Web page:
Second Corps—Army of VirginiaCreated June 26, 1862, from the troops in the Department of the Shenandoah. It was commanded by Major-General N. P. Banks, and later by Brigadier-General A. S. Williams. It defeated Jackson at Cedar Mountain and fought in the other battles of the campaign. When the Army of Virginia was discontinued it was merged in the Twelfth Corps, Army of the Potomac.
Third Corps—Army of VirginiaCreated June 26, 1862, from the troops in the Department of the Rappahannock, previously the First Corps of the Army of the Potomac. It was commanded by Major-General Irvin McDowell and later by Brigadier-General J. B. Ricketts and Major-General Joseph Hooker. On the discontinuation of the Army of Virginia, it became again the First Corps of the Army of the Potomac.
Cavalry Corps—Army of the PotomacA cavalry division under Brigadier-General A. Pleasonton was organized in July, 1862, and was with the Army of the Potomac, until February, 1863, when the Cavalry Corps was created with Major-General George Stoneman at its head. Its other commanders were Brigadier-Generals A. Pleasonton, D. McM. Gregg, Major-General P. H. Sheridan, Brigadier-General A. T. A. Torbert, Brevet Brigadier-General William Wells, Major-Generals Wesley Merritt and George Crook. Two divisions were transferred to the Army of the Shenandoah in August, 1864, and remained with it until til March, 1865. At first, the corps numbered over eleven thousand men. It saw constant active service; its most important battle being the one at Beverly Ford, Virginia, on June 9, 1863. Its hardest fighting took place in the Wilderness campaign of 1864. The corps was broken up in May, 1865.
Albany, New York, March 6, 1831. After service in the West he became captain in May, 1861. He was on the staff of Halleck at Corinth, and in May, 1862, was made colonel of the Second Michigan Cavalry. Defeating Forrest's and repulsing Chalmer's superior force at Booneville, he was made brigadier-general of volunteers. In August, he defeated Falkner in Mississippi, and in September commanded a division in the Army of the Ohio, at Perryville and another in the Army of the Cumberland at Stone's River, for which service he was made major-general of volunteers and fought with great ability at Chickamauga and Missionary Ridge. In April, 1864, he was transferred to the command of the Cavalry Corps, Army of the Potomac, and in August he was put at the head of the Army of the Shenandoah and defeated Early at Cedar Creek. In December, 1864, he was made major-general in the regular army, lieutenant-general in March, 1869, and general June 1, 1888. He died in Nonquit, Massachusetts, August 5, 1888.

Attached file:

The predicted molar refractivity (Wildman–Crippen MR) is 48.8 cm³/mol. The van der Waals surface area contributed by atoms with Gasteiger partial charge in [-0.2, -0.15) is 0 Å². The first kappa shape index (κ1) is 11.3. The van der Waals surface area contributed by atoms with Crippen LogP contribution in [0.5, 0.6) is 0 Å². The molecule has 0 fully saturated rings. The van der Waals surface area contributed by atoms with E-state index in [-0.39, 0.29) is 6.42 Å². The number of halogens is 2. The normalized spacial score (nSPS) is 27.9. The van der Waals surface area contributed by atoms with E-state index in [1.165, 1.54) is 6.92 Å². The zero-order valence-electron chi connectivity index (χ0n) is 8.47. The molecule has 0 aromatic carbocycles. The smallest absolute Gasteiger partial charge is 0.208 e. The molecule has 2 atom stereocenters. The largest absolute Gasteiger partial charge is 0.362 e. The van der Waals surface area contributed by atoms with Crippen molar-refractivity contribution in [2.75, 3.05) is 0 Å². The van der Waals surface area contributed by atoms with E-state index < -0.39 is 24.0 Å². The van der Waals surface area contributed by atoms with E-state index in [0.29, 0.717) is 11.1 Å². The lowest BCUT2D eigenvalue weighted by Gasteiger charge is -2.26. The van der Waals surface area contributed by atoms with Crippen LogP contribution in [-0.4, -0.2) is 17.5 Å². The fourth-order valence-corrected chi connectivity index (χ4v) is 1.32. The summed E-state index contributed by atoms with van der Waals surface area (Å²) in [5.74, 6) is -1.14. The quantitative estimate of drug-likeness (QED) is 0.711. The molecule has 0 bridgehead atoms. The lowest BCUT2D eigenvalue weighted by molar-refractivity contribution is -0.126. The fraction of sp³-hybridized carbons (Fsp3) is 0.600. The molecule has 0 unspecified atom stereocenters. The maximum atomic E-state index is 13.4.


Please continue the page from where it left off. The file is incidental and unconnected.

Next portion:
Georgetown, Delaware, July 1, 1833. He entered the Civil War as colonel of the First New Jersey Volunteers, and commanded a brigade in the Sixth Army Corps. He had command of a division in the Sixth Corps, March-April, 1864, after which he had a division in the Cavalry Corps, and was given command of the Corps on August 6, 1864. He resigned in 1866, with the brevet of major-general of volunteers and served as United States consul-general at Havana in 1871. September 30, 1880, he was drowned in the wreck of the ill-fated steamer Vera Cruz off the Florida coast.
Civil War, for the most part in the cavalry of the Army of the Potomac, where he rose to the command of the Cavalry Corps in the Shenandoah on January 26, 1865, and in the Army of the Potomac from March 25–May 22, 1865. After the war he served in various Indian campaigns, was superintendent of the United States Military Academy at West Point, and in May, 1898, was given command of the United States forces to be sent to the Philippines. He was first American military governor of those islands. He retired from the army in 1900 and died December 3, 1910.